In the summer of 1972, Rhinelander Mayor Claribel Prosser received a letter from Clayton Bailey, curator of Wonders of the World Museum in California, informing her of a recently discovered Hodag skeleton in northern Canada. The letter was accompanied by the “World’s only known Hodag skull,” which Bailey donated to the city of Rhinelander, Hodag Capital of the World, “in the spirit of international good-will.”
Never heard of a Hodag? Then you’ve never visited Rhinelander, Wisconsin.
The Hodag, after all, is the most terrifying creature the Northwoods has ever known. Measuring in at 7-feet long and 185 pounds, this nostril-singed, bulldog-devouring lizard-ox hybrid has, since its first “sighting” in the 1890s, struck fear into all who dared cross its path.
Either that, or it’s a bit of bunk created by 19th century timber cruiser Eugene Shepherd, who concocted the creature for the purposes of town boosterism.
But let us not get bogged down in the details. What matters is that thanks to Clayton Bailey, in 1972 the people of Rhinelander were bestowed with momentary “proof” of its mythical beast — even if no one knows where the skull is today.
I first learn of Clayton Bailey and his alleged Hodag skull while visiting Rhinelander’s Oneida County Fair in early August. Ben Brunell, owner of The Hodag Store (where one goes for all one’s Hodag needs, from koozies to coasters to mouse pads), directs me toward Bailey’s framed letter hanging just inside the town’s logging museum in Pioneer Park.
“Think you can help us find the skull?” Ben asks.
That I have become a half-baked “Hodag scholar” is as unlikely as the Hodag itself. Though, indeed, my previous writing on the subject seems to have qualified me for the task of getting to the bottom of such skullduggery — pun absolutely intended.
While the skull is history, what remains is the legacy of Clayton Bailey himself. Born in Antigo, Wisconsin, in 1939, Bailey’s work as the curator of the Wonders of the World Museum was a front of sorts for his true calling as an artist. By the late 1960s, Bailey had moved from Wisconsin to California to become a leader in the Bay Area’s funk art movement — an artistic style that pushed back against the abstract expressionism of Jackson Pollock to offer viewers a funkier, pop-cultured inspired form of art, from robots to Hodag skulls.
Bailey’s commitment to crafting fossilized remains of cryptids (from a backyard Bigfoot skeleton, to pterodactyl bones, to a sea serpent carcass washed ashore the Florida coast) all lent themselves to a different artistic medium: performance art. To add credence to his “discoveries,” Clayton Bailey regularly called upon the expertise of his alter-ego, “Dr. George Gladstone,” who was just Bailey dressed in a lab coat. Such hilarious hucksterism gained traction in Rhinelander, where sounder minds did not entirely prevail. On Nov. 6, 1972, The Rhinelander Daily News published an article titled: “Hodag Legend ‘Verified.’”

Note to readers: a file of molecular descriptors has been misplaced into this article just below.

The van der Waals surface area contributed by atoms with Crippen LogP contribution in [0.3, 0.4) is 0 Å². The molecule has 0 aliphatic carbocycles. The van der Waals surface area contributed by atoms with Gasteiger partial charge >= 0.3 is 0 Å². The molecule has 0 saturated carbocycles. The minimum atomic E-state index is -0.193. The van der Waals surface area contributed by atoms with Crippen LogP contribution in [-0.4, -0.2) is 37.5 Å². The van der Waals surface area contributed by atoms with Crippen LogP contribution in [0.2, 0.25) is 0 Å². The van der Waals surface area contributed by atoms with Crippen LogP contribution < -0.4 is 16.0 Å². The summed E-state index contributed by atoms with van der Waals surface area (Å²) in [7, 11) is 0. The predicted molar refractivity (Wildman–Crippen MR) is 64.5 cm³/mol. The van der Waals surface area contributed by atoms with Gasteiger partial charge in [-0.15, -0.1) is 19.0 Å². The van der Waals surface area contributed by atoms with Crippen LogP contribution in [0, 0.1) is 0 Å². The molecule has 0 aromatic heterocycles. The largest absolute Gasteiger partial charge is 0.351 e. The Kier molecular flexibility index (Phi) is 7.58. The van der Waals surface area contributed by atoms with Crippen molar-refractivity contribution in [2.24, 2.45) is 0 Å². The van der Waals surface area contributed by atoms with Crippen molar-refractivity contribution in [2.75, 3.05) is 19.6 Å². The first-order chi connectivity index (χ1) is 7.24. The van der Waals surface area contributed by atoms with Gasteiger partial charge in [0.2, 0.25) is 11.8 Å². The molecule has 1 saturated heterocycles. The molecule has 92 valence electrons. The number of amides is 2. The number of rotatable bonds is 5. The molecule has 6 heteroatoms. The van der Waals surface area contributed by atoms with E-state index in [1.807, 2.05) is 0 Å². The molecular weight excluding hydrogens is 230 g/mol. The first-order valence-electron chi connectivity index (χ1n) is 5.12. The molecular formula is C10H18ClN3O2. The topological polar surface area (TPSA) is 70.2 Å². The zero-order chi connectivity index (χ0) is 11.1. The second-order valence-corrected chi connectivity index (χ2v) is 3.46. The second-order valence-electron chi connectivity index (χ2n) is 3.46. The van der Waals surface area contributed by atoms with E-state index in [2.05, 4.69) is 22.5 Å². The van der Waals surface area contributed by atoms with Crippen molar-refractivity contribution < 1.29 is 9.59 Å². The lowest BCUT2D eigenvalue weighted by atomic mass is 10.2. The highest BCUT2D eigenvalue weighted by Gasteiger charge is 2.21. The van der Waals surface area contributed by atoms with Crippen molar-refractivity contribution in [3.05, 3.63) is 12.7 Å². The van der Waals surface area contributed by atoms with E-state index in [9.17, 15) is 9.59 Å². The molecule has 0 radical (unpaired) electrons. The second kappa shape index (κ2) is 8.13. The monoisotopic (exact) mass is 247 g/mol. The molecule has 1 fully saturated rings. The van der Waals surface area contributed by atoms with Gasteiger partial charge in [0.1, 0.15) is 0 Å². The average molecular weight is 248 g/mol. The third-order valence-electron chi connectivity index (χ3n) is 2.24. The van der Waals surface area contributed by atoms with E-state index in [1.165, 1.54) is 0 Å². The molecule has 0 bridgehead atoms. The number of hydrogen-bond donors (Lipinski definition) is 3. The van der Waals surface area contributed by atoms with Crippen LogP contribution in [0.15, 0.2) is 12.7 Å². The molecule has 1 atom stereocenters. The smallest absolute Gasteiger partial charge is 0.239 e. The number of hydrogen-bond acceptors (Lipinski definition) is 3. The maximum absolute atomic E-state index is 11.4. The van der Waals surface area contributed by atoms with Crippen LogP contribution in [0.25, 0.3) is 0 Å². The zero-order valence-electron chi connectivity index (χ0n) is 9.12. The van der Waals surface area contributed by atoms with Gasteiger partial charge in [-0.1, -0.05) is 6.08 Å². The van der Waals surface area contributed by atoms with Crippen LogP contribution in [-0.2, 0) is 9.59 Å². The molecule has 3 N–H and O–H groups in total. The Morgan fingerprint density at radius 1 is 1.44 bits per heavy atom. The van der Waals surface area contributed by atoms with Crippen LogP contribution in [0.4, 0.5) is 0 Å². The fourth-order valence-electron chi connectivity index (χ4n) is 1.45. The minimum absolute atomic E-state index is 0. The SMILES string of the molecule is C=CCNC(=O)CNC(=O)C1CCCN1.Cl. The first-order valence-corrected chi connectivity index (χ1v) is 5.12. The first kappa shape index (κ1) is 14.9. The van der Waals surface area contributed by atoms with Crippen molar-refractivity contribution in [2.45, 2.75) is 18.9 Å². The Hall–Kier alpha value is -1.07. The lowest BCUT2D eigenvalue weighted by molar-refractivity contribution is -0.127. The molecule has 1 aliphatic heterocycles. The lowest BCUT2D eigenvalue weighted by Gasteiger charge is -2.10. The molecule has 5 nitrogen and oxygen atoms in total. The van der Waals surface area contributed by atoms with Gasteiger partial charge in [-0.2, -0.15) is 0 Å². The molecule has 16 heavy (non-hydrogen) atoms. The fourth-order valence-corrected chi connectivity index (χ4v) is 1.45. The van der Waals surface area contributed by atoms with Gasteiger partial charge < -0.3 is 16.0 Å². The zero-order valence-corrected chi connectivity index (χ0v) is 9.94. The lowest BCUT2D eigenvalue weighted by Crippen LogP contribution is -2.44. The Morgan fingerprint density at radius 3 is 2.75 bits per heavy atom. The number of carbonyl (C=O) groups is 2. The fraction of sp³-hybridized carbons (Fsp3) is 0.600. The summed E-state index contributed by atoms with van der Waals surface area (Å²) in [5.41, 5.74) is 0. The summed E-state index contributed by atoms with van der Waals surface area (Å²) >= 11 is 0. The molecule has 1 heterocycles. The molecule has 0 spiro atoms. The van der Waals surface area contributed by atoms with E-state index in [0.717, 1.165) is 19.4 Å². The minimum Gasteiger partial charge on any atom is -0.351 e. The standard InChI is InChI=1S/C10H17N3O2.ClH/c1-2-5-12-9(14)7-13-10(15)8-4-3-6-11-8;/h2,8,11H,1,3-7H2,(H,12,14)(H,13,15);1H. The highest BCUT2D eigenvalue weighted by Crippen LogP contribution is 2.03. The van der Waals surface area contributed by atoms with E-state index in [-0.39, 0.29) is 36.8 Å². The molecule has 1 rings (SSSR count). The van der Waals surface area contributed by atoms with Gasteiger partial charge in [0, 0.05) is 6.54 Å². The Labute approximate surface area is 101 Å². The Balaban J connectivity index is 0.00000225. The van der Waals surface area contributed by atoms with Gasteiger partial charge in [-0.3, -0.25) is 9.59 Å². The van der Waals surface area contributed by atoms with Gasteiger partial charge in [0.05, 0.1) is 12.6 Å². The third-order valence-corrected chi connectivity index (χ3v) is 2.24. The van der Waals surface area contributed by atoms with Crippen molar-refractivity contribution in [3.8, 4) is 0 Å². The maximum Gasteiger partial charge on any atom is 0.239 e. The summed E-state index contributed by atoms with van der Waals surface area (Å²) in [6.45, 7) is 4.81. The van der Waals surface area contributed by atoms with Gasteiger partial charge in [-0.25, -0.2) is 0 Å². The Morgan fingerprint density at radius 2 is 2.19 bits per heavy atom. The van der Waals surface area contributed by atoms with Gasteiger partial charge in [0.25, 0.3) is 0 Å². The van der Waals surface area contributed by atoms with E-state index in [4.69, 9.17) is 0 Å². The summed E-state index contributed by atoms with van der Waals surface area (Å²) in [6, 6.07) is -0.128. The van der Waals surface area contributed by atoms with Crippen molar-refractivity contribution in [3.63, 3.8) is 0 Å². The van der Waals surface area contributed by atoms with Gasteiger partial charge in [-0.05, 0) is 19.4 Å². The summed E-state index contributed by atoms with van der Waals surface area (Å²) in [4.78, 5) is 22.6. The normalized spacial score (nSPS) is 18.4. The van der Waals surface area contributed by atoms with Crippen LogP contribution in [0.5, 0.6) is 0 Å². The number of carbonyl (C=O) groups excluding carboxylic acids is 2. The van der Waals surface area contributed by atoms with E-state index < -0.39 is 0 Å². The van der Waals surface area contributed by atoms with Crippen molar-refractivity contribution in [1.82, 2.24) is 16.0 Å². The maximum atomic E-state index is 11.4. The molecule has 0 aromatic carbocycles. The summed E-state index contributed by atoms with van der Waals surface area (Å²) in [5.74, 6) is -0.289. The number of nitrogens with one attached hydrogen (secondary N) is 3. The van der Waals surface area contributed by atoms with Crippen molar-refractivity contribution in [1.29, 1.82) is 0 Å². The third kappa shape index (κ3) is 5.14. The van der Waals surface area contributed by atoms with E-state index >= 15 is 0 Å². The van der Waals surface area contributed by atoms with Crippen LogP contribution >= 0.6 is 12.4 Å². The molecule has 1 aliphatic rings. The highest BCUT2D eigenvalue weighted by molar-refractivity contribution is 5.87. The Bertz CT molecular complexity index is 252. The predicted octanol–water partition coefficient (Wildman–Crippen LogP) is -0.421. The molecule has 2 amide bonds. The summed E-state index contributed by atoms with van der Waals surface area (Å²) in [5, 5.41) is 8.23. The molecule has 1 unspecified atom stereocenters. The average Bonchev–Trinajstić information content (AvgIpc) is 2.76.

Bailey’s personal copy of the article contends that Hodag creator Eugene Shepherd actually discovered a real, live Hodag back in 1896, though to protect the rare creature from unwanted attention, he carved a fake Hodag (which he certainly did) to draw attention away from the real one (which he certainly did not).
Though the story is as clear as mud, it still boils down to a singular truth: Clayton Bailey bamboozled with the best of them, providing the people of Rhinelander a new wave of Hodag hoopla, one that bolstered a legend that was teetering toward obsolescence. In this way, Bailey served as Rhinelander’s second coming of Eugene Shepherd. One man’s hoax became another man’s art.
Bailey, who died in June of 2020, leaves behind a legacy far larger than any Hodag skull. As playful as his art often seemed, he was quite serious in making it.
“He was really trying to make some important points through his art,” his daughter Robin recently shared with me, “and maybe (elaborate hoaxes) was the way to get people’s attention.”
Bailey’s art has been called many things — “tasteless, obscene, and barely above the level of bathroom humor,” according to The St. Louis Globe, as well as “grotesque to the point of revulsion,” according to the The Palo Alto Times. Though I can’t confirm the veracity of this less-than-laudatory praise, that Bailey prominently displayed these critiques in his own book, Wonders of the World Museum’s Catalog of Kaolithic Curiosities and Scientific Wonders, speaks to his ethos as an artist. It’s an ethos than echoes that of pop artist Andy Warhol, who remarked, “Don’t think about making art, just get it done. Let everyone else decide if it’s good or bad, whether they love it or hate it. While they are deciding, make even more art.”
Which is what Clayton Bailey did throughout his life: creating ceramic creatures, and fake fossils, and Dr. Gladstone, too.
“I think you need to be slightly out of whack to spend your life making personal things that are not really wanted or needed by anyone else but yourself,” Bailey remarked in 2002.
But Bailey’s art was needed. And is still needed. And not just for Hodag fans.
Perhaps our proclivity to dispense with such oddities is symptomatic of our society’s struggle to grapple with that which we don’t understand. Why bother learning something new, after all, when we can remain perfectly comfortable learning nothing?
Though his art, Clayton Bailey asks us to grapple. He asks us to try to understand.
Let everyone else decide if it’s good or bad. While they are deciding, choose to be amazed.